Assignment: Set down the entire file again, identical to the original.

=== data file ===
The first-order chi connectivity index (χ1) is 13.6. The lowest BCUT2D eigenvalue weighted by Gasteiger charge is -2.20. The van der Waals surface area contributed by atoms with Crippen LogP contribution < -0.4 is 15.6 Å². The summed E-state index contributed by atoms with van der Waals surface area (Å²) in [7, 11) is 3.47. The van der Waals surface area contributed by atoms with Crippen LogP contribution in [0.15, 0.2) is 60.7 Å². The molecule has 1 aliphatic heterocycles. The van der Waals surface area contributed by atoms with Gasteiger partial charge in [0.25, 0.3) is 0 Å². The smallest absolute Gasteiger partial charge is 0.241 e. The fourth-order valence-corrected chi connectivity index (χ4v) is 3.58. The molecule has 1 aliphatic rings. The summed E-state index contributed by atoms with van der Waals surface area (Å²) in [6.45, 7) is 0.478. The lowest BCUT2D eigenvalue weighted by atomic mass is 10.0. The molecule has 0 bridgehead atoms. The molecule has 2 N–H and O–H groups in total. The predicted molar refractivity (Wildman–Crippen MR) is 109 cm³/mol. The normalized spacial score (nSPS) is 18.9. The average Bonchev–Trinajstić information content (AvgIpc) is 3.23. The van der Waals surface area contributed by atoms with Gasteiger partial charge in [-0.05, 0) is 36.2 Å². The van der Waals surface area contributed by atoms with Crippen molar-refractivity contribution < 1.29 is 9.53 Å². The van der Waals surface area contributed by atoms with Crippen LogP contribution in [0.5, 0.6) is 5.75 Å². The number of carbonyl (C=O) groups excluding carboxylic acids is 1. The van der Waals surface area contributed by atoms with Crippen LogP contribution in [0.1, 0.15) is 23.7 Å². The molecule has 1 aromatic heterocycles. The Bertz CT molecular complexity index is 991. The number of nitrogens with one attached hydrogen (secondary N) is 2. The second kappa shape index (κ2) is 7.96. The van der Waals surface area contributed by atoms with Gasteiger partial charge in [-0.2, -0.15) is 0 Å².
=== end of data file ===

The first-order chi connectivity index (χ1) is 13.6. The lowest BCUT2D eigenvalue weighted by Gasteiger charge is -2.20. The van der Waals surface area contributed by atoms with Crippen LogP contribution < -0.4 is 15.6 Å². The summed E-state index contributed by atoms with van der Waals surface area (Å²) in [7, 11) is 3.47. The van der Waals surface area contributed by atoms with Crippen LogP contribution in [0.15, 0.2) is 60.7 Å². The molecule has 1 aliphatic heterocycles. The van der Waals surface area contributed by atoms with Gasteiger partial charge in [0.25, 0.3) is 0 Å². The smallest absolute Gasteiger partial charge is 0.241 e. The fourth-order valence-corrected chi connectivity index (χ4v) is 3.58. The molecule has 1 aliphatic rings. The summed E-state index contributed by atoms with van der Waals surface area (Å²) in [6.45, 7) is 0.478. The lowest BCUT2D eigenvalue weighted by atomic mass is 10.0. The molecule has 0 bridgehead atoms. The molecule has 2 N–H and O–H groups in total. The predicted molar refractivity (Wildman–Crippen MR) is 109 cm³/mol. The normalized spacial score (nSPS) is 18.9. The average Bonchev–Trinajstić information content (AvgIpc) is 3.23. The van der Waals surface area contributed by atoms with Gasteiger partial charge in [-0.05, 0) is 36.2 Å². The van der Waals surface area contributed by atoms with Crippen molar-refractivity contribution < 1.29 is 9.53 Å². The van der Waals surface area contributed by atoms with Crippen LogP contribution in [0.5, 0.6) is 5.75 Å². The number of carbonyl (C=O) groups excluding carboxylic acids is 1. The van der Waals surface area contributed by atoms with Crippen LogP contribution in [0.1, 0.15) is 23.7 Å². The molecule has 1 aromatic heterocycles. The Bertz CT molecular complexity index is 991. The number of nitrogens with one attached hydrogen (secondary N) is 2. The second kappa shape index (κ2) is 7.96. The van der Waals surface area contributed by atoms with Gasteiger partial charge in [-0.2, -0.15) is 0 Å².